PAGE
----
T Q & A

Kate Randall

Mari Herreras
Kate Randall

Kate Randall and Trudy Mills are throwing a party this weekend to celebrate the 40th anniversary of Antigone Books, which has been a Fourth Avenue institution for most of its existence. Randall says it began as a feminist bookstore named after the "feisty" heroine from Greek mythology, adding that a name starting with the letter A was also great for phone book listings. The party runs from 1 to 5 p.m., Saturday, Oct. 19. Games, food, cake and a book sale are on tap, and there's a drawing for two $40 gift certificates at 2 p.m. U.S. Rep. Raul Grijalva and City Councilwoman Karin Uhlich are expected to attend as well as Antigone founder Barbara Atwood. For more info, visit antigonebooks.com.

How did you get into this business?

I have been an owner since 1990 when Trudy and I became business partners. She became an owner in 1987. It was originally started by three women who pooled their money—$500 each—in 1973. One of the women who opened it was Barbara Atwood. She teaches in the UA law school now; the other two are no longer in Tucson.

What's the secret to keeping an independent bookstore in business?

We have been very lucky in our community support. That is key, and Tucson is the perfect size for us. It's not so big that there are 50 independent bookstores, but not so small that there's not enough people interested in supporting your store. We really try to be open to following what people are interested in, but it started as a strictly feminist book store and that's still an important part of the store today.

Southwestern writers have also become an important part of the selection, right?

Yeah, we really like having local books and local artwork—that's been important and fun. We like to see what people are interested in, and if we can go in that direction then we go in that direction. For instance, our Buddhist section used to be very small, and then people seemed to be interested and we expanded that.

Has the shop-local movement helped?

It's helped us and a lot of other businesses—people understand that more proceeds go back to your community when you shop local. Some people really care about that and I think it has helped raise awareness all around. I think keeping the community unique is also really important. You don't want to see the same things wherever you go.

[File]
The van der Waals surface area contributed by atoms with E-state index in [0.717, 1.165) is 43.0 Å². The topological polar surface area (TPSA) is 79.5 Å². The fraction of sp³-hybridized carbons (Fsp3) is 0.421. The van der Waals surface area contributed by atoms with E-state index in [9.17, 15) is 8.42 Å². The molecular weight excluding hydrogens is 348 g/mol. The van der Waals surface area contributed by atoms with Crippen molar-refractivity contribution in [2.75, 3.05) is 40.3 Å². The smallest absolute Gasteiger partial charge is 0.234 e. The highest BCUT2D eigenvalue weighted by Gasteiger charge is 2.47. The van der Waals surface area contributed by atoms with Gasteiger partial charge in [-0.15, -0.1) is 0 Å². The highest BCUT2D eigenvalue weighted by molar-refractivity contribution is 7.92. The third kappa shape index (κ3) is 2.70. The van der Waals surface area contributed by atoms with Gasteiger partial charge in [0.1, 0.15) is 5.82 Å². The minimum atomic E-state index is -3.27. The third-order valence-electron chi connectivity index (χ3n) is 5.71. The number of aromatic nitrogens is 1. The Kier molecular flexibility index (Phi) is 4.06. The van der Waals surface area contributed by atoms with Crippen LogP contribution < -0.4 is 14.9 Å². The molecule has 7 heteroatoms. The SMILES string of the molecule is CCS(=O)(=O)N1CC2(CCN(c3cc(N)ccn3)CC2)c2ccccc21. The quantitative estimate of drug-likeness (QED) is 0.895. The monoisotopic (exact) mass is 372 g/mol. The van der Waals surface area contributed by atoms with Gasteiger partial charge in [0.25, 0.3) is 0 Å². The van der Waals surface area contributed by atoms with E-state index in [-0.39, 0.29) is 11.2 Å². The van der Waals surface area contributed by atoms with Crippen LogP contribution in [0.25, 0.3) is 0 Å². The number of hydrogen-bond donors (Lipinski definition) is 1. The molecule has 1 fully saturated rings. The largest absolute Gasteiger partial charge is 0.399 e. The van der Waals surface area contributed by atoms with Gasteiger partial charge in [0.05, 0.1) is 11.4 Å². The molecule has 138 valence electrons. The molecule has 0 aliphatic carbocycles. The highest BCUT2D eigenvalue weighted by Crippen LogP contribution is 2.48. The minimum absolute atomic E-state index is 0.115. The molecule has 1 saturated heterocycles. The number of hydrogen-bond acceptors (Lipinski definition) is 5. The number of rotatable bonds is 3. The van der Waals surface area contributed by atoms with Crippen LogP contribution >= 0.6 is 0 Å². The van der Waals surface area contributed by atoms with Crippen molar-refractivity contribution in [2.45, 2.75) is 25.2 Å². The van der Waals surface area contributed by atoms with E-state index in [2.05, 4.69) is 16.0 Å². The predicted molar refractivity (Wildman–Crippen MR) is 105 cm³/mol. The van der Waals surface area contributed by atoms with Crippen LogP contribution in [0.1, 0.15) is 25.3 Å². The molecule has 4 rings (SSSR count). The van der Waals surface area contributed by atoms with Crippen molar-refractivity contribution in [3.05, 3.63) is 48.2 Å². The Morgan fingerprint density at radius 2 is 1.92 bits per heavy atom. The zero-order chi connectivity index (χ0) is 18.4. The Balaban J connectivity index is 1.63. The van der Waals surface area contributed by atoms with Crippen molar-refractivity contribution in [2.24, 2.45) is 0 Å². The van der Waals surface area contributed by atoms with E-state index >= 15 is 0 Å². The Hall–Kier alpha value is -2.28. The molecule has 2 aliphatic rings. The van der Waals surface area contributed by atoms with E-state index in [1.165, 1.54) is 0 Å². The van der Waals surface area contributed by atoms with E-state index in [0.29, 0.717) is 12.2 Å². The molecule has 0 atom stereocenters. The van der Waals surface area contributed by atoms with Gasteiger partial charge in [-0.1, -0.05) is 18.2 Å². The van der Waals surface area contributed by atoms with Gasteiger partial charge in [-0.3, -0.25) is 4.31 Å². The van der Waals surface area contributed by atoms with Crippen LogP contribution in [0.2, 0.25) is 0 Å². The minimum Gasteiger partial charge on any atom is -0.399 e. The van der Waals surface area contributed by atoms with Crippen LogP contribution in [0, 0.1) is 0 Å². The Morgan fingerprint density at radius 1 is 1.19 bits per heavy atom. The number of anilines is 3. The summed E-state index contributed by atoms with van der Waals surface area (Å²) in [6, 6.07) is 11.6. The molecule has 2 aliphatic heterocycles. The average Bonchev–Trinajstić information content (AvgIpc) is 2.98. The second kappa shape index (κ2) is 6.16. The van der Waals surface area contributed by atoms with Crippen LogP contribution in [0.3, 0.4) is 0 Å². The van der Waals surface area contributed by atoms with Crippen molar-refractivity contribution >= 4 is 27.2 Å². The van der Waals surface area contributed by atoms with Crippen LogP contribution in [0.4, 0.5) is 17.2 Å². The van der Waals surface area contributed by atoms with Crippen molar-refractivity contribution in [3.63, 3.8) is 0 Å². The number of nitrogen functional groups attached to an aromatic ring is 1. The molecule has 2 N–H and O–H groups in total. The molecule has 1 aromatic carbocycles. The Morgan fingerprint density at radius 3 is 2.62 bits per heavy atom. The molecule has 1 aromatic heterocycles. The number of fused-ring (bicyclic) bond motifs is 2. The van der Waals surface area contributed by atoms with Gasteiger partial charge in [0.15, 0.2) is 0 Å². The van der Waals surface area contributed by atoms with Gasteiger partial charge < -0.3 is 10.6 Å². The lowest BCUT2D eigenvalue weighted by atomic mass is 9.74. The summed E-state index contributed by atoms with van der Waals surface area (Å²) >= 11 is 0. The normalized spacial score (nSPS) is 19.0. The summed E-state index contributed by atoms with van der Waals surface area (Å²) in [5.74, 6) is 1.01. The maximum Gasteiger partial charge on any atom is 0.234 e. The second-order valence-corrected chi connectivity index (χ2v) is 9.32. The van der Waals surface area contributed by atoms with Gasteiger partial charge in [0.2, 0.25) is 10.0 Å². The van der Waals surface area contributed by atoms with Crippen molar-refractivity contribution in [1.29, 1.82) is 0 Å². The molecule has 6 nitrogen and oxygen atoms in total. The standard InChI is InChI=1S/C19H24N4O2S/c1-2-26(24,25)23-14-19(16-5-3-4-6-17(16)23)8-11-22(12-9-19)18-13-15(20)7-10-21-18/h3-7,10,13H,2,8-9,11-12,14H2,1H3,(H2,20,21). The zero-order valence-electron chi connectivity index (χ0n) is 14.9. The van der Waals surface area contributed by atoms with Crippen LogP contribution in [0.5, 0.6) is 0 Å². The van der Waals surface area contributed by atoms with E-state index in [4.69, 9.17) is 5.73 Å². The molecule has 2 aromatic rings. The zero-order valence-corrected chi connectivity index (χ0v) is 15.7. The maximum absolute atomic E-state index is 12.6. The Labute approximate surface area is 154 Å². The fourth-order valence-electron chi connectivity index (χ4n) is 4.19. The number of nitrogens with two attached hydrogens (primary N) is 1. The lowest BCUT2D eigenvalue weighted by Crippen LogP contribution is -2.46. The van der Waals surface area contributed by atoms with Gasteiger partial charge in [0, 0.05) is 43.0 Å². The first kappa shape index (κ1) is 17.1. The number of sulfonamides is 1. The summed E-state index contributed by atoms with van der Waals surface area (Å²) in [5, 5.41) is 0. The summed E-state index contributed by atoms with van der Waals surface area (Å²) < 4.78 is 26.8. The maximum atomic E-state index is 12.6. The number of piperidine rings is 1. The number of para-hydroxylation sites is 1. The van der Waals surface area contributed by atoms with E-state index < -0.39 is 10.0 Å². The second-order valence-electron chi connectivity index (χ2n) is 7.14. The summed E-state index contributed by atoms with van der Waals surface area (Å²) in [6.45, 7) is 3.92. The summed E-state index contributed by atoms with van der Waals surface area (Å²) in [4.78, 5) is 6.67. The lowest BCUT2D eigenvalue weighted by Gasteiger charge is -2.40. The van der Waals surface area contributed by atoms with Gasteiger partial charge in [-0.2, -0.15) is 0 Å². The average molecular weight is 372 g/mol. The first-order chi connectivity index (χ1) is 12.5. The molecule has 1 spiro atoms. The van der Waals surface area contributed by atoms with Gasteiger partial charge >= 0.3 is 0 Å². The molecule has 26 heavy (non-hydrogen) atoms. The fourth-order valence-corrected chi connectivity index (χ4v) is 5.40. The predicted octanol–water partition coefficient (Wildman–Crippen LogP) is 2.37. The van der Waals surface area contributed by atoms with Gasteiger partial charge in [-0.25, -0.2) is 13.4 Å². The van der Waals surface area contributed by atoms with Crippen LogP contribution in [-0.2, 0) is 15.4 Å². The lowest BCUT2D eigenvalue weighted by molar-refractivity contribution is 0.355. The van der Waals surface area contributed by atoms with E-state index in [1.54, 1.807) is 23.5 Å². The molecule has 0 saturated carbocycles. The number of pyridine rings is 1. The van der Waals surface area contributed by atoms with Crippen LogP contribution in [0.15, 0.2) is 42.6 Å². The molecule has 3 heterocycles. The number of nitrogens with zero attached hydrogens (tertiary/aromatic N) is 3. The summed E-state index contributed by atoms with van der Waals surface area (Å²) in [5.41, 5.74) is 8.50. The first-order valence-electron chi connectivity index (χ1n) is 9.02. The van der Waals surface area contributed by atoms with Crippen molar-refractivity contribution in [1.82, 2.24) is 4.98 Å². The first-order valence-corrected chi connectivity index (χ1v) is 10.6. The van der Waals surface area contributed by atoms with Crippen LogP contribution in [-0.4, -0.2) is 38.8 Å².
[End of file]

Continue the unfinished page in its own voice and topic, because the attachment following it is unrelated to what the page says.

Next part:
What the store's history on Fourth Avenue?

Well, the store opened next door and then it moved up the street. That was when I started working for Trudy. She and I expanded it to be on the corner where Pancho Villa's (Grill) restaurant is now and that was a good space, but our landlord put us on a month-to-month lease and that was just too risky. That's how we bought this space (at 411 N. Fourth Ave.). It was the Salvation Army thrift shop in 1995. I just wandered in and asked the person at the counter, "Are you going to stay here forever? Do you think there's ever going to be a chance that you're going to sell the building?" I was told to wait and a guy came from the back and said yes. It was the weirdest. It turned out they were on the verge of closing their shop here, so we totally lucked out. It never even went on the market. It was three times as big as we had before.

Are you surprised at the store's longevity?

It is just amazing to me ... I can't believe 20 years have passed since we had a party for (the 20th anniversary). It is one of the oldest feminist bookstores. The oldest was Amazon Books in Minneapolis (not the giant online store), which started in 1972, and we started in 1973 and they aren't around anymore. We're still here because people of Tucson have rallied around and supported us.

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